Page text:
Outraged Westerners Look To Trump After Obama’s EPA Refuses To Pay claims From Gold King Mine Spill

RealClear Staff

            

     The Obama Administration has left Denverites embittered after it left an obvious blight on Colorado lands—the Gold King Mine spill in Silverton. While Barack’s EPA outfit failed to take financial responsibility, Republicans are looking to Trump to do right by this injustice.

[La Plata County Sheriff's Office Staffer Dan Bender obtaining a sample from the Animas River near Durango, CO. A US-EPA crew accidentally spilled about three-million gallons of waste from the Gold King Mine into the water. | Photo: Jerry McBride/The Durango Herald | Circa August 2015]

Before Obama left office, under his authority, the Environmental Protection Agency were unwilling to pay 73 claims ($1.2 billion total) filed by various tribes, farmers, river rafters and local governments effected by the August 2015 wastewater spill. Obama’s EPA referenced “sovereign immunity” under the Federal Tort Claims Act—how convenient.

Western lawmakers were appalled and baffled at the recent decision, as they wondered what happened to EPA Administrator Gina McCarthy’s multiple assurances the agency would assume ownership of the destruction caused by the EPA themselves—three-million gallons of mustard-colored contamination into the Animas and San Juan rivers (and three states)!

“They said they would make everyone whole, and now they’re backing away from that decision,” Durango Representative Scott R. Tipton (R-CO) said.

Simultaneously, this last-minute move enables President Trump to score points with conservationists, reimburse those who suffered from this irresponsible spill under Obama’s administration. Republican hearts are already pumping, as Oklahoma Attorney General and Trump-appointed-EPA-leader Scott Pruitt recently agreed to ensure the Obama decision gets re-examined.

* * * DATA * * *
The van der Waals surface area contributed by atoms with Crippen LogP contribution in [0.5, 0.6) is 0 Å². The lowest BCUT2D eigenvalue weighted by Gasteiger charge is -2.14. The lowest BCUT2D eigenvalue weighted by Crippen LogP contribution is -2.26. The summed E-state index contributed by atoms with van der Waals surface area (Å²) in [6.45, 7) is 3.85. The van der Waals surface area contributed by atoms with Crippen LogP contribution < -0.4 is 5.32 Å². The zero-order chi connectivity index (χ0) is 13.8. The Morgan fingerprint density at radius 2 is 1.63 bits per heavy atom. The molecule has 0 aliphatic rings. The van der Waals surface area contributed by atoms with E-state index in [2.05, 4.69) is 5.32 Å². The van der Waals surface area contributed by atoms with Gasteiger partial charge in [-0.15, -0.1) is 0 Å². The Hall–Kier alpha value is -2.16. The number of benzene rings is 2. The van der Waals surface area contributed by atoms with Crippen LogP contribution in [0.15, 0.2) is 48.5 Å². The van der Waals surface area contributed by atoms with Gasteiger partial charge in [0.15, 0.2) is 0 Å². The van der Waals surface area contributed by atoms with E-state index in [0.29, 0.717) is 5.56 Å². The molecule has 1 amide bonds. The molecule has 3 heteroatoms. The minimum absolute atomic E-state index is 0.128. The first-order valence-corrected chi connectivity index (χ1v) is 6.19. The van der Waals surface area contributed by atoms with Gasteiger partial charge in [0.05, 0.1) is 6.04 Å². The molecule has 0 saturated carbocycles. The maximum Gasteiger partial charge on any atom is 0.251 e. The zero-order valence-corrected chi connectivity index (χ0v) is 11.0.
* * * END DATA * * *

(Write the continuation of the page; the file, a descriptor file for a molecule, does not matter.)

“I applaud Attorney General Pruitt’s commitment to review the EPA’s decision to not process FTCA claims related to the Gold KingMine spill,” Sen. Cory Gardner, Colorado Republican, said earlier in January. “The EPA is responsible for the injury and economic losses that took place in Southwest Colorado, and that’s why I’ve worked to see that the agency is held accountable and that my constituents are made whole.”

In mid-January, the EPA announced it dismissed the claims upon “an independent claims officer within the Environmental Protection Agency” confirmed the outfit “is not legally able to pay compensation for the FTCA claims.” (Really?)

[Source: NowTheEndBegins.com]

“When passing the FTCA, Congress wanted to encourage government agencies to take action without the fear of paying damages in the event something went wrong while taking the action,” the agency said. “So the act does not authorize federal agencies to pay claims resulting from government actions that are discretionary—that is, acts of a governmental nature or function and that involve the exercise of judgment.” Because you know, we don’t all live on this planet and use its resources. Maybe they’re getting their water from Mars. And the agency’s words didn’t even come close to sitting well with the Navajo Nation—their claim’s worth $160 million in damages to farms, ranches and the water supply. The spill actually flowed downstream into the New Mexico reservation.